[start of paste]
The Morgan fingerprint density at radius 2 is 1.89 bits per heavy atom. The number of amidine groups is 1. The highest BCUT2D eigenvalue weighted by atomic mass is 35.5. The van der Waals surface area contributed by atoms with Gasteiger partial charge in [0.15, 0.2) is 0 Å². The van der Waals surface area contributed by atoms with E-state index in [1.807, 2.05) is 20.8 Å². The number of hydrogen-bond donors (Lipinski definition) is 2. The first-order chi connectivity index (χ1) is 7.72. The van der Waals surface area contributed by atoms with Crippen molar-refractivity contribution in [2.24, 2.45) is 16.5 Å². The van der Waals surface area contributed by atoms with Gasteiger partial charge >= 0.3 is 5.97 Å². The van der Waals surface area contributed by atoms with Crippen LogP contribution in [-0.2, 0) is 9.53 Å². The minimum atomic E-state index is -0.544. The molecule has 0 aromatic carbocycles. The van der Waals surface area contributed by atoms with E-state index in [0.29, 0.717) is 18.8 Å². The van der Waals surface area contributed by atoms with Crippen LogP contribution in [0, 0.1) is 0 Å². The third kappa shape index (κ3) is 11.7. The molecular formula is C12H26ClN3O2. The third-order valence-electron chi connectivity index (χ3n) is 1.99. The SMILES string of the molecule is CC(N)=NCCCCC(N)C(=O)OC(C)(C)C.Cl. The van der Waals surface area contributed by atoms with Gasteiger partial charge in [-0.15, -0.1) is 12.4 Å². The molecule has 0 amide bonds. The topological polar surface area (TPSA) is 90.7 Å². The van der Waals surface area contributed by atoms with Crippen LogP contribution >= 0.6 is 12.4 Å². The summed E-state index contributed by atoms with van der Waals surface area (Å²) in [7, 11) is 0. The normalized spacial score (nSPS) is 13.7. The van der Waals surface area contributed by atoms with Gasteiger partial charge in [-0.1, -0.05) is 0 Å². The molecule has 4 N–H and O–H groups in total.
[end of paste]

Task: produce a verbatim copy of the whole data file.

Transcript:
The Morgan fingerprint density at radius 2 is 1.89 bits per heavy atom. The number of amidine groups is 1. The highest BCUT2D eigenvalue weighted by atomic mass is 35.5. The van der Waals surface area contributed by atoms with Gasteiger partial charge in [0.15, 0.2) is 0 Å². The van der Waals surface area contributed by atoms with E-state index in [1.807, 2.05) is 20.8 Å². The number of hydrogen-bond donors (Lipinski definition) is 2. The first-order chi connectivity index (χ1) is 7.72. The van der Waals surface area contributed by atoms with Crippen molar-refractivity contribution in [2.24, 2.45) is 16.5 Å². The van der Waals surface area contributed by atoms with Gasteiger partial charge >= 0.3 is 5.97 Å². The van der Waals surface area contributed by atoms with Crippen LogP contribution in [-0.2, 0) is 9.53 Å². The minimum atomic E-state index is -0.544. The molecule has 0 aromatic carbocycles. The van der Waals surface area contributed by atoms with E-state index in [0.29, 0.717) is 18.8 Å². The van der Waals surface area contributed by atoms with Crippen LogP contribution in [0, 0.1) is 0 Å². The third kappa shape index (κ3) is 11.7. The molecular formula is C12H26ClN3O2. The third-order valence-electron chi connectivity index (χ3n) is 1.99. The SMILES string of the molecule is CC(N)=NCCCCC(N)C(=O)OC(C)(C)C.Cl. The van der Waals surface area contributed by atoms with Gasteiger partial charge in [-0.15, -0.1) is 12.4 Å². The molecule has 0 amide bonds. The topological polar surface area (TPSA) is 90.7 Å². The van der Waals surface area contributed by atoms with Crippen LogP contribution >= 0.6 is 12.4 Å². The summed E-state index contributed by atoms with van der Waals surface area (Å²) in [7, 11) is 0. The normalized spacial score (nSPS) is 13.7. The van der Waals surface area contributed by atoms with Gasteiger partial charge in [-0.1, -0.05) is 0 Å². The molecule has 4 N–H and O–H groups in total.